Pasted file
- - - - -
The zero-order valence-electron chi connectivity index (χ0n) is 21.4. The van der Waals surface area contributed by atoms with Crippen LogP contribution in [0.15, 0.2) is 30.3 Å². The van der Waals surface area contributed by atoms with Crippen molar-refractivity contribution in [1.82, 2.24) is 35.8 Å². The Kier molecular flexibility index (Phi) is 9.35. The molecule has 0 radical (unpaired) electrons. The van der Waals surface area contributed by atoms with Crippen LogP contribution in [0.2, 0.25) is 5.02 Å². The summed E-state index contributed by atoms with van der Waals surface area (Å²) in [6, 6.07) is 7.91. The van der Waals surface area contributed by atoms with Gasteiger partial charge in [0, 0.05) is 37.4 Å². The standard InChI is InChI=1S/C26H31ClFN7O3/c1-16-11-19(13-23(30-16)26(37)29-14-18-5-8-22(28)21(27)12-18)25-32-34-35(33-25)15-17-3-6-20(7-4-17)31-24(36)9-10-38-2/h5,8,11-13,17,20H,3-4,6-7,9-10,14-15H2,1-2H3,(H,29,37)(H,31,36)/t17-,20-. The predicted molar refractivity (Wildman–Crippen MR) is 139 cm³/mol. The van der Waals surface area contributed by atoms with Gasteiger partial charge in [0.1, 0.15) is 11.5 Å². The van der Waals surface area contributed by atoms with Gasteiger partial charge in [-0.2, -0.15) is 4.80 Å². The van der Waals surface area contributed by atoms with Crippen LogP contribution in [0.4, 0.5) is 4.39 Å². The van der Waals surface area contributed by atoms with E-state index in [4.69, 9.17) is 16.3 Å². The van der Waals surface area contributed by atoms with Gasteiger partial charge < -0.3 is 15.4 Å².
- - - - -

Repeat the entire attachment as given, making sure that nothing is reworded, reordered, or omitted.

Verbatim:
The zero-order valence-electron chi connectivity index (χ0n) is 21.4. The van der Waals surface area contributed by atoms with Crippen LogP contribution in [0.15, 0.2) is 30.3 Å². The van der Waals surface area contributed by atoms with Crippen molar-refractivity contribution in [1.82, 2.24) is 35.8 Å². The Kier molecular flexibility index (Phi) is 9.35. The molecule has 0 radical (unpaired) electrons. The van der Waals surface area contributed by atoms with Crippen LogP contribution in [0.2, 0.25) is 5.02 Å². The summed E-state index contributed by atoms with van der Waals surface area (Å²) in [6, 6.07) is 7.91. The van der Waals surface area contributed by atoms with Gasteiger partial charge in [0, 0.05) is 37.4 Å². The standard InChI is InChI=1S/C26H31ClFN7O3/c1-16-11-19(13-23(30-16)26(37)29-14-18-5-8-22(28)21(27)12-18)25-32-34-35(33-25)15-17-3-6-20(7-4-17)31-24(36)9-10-38-2/h5,8,11-13,17,20H,3-4,6-7,9-10,14-15H2,1-2H3,(H,29,37)(H,31,36)/t17-,20-. The predicted molar refractivity (Wildman–Crippen MR) is 139 cm³/mol. The van der Waals surface area contributed by atoms with Gasteiger partial charge in [0.1, 0.15) is 11.5 Å². The van der Waals surface area contributed by atoms with Gasteiger partial charge in [-0.2, -0.15) is 4.80 Å². The van der Waals surface area contributed by atoms with Crippen LogP contribution in [0.4, 0.5) is 4.39 Å². The van der Waals surface area contributed by atoms with E-state index in [4.69, 9.17) is 16.3 Å². The van der Waals surface area contributed by atoms with Gasteiger partial charge < -0.3 is 15.4 Å².